Before Linda E. Johnson ever walked through the revolving doors of the Brooklyn Public Library’s majestic Art Deco headquarters to take over as the Library’s fourteenth director on July 1, 2010, BPL’S well-being was seriously threatened by a crushing capital shortfall amidst record usage. Following almost a decade of uneven management, first by Ginnie Cooper, who helmed the Library from 2003 to 2007 before leaving abruptly to lead the D.C. Public Library, and then Dionne Mack-Harvin, BPL’s director for three years whose contract was not renewed, Ms. Johnson inherited an aging institution that was–ironically–experiencing one of the most dramatic growth spurts in its 108 years of existence.
According to Branches of Opportunity, an influential publication by the Center for an Urban Future, from 2002 to 2013 all three public library systems in New York City—the New York Public Library, the Queens Public Library and BPL—experienced a 40 percent increase in the number of people attending programs and a 59 percent increase in circulation.
Spectacular Growth Tests an Aging Infrastructure
The numbers for BPL’s then-58 branches (the Library now counts 60 branches, including a rebuilt Kensington library and the Business and Career library) were especially pronounced: a 77 percent jump in circulation and a corresponding 41 percent increase in attendance. This spectacular growth was tempered by an increasingly grim reality: BPL’s aging infrastructure, including 18 beloved “Carnegie Libraries” built in the early 20th century as a part of philanthropist Andrew Carnegie’s massive building program, was in a desperate state of disrepair.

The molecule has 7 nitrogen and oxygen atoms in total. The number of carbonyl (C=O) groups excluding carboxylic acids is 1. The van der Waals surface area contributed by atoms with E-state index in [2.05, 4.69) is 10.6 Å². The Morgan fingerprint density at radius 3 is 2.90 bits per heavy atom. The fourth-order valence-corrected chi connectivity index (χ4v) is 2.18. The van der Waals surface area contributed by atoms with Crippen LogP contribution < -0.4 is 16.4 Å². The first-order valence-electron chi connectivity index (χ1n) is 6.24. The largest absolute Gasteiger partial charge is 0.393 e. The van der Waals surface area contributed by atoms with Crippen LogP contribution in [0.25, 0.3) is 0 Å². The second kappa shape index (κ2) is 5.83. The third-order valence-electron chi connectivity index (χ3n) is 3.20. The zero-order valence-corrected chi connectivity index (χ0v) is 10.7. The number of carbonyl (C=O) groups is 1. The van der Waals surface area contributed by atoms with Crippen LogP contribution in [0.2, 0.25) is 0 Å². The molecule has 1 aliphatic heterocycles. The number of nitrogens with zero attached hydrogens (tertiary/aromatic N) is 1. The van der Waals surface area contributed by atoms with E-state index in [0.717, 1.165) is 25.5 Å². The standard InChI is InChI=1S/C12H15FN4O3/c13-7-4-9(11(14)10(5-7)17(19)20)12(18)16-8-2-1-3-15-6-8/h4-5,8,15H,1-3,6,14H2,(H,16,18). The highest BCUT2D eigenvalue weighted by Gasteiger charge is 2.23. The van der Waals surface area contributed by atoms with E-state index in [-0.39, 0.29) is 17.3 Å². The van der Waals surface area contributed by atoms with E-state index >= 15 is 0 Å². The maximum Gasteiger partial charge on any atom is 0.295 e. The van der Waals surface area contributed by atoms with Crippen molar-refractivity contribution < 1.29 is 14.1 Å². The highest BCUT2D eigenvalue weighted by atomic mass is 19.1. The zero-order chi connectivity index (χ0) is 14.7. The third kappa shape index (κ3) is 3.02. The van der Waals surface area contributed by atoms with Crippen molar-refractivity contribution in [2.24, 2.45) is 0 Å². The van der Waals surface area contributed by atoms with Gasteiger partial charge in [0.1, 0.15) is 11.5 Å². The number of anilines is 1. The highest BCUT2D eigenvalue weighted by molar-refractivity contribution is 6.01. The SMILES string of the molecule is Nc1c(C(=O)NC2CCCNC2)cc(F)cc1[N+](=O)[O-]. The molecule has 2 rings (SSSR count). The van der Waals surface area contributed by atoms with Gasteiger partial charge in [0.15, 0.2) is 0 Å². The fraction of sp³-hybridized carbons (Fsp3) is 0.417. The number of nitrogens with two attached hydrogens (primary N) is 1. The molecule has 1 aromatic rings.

In 2008, then-Director Mack-Harvin, who had started at BPL in 1996 as a librarian at the Crown Heights branch, attempted to publicize her organization’s plight: she launched a campaign to alert both the general public and city and state politicians to BPL’s massive capital infrastructure problem.
Simply titled “Fiscal Year 2009 Capital Budget Request,” an elegantly designed pamphlet identified BPL’s worrisome infrastructure deficit. With detailed lists of branches, their specific needs, and the New York City Council Member in whose district the branch was located, the publication clearly articulated an urgent message: BPL needed cash. Listing a total of $75,115,000 in High Priority Branch Renovations, $6,000,000 in site acquisitions, and a total of $29,351,000 in Critical Branch Infrastructure Requests, the list concludes with a “Grand Total” of $115,983,000 in 2009 Fiscal Year requests.
On a graphically sophisticated, icon-keyed map showing the location of each branch as well as specific needed repairs, the pamphlet identified “High Priority Branch Renovations.” At the top of the list are two branches that have become synonymous with BPL’s capital crisis: Brooklyn Heights/Business Library ($11,786,000) and Pacific ($10,981,000). By listing individual Council Members in relation to specific branches, BPL sought to bring political pressure to fund an essential public service. Describing the urgency of the Library’s need, the pamphlet concludes with a statement: “Sadly, many of our libraries need serious repairs so that we can continue providing our essential services to the people of Brooklyn.”
Cadman Plaza Branch a Victim of Fundraising Shortcomings?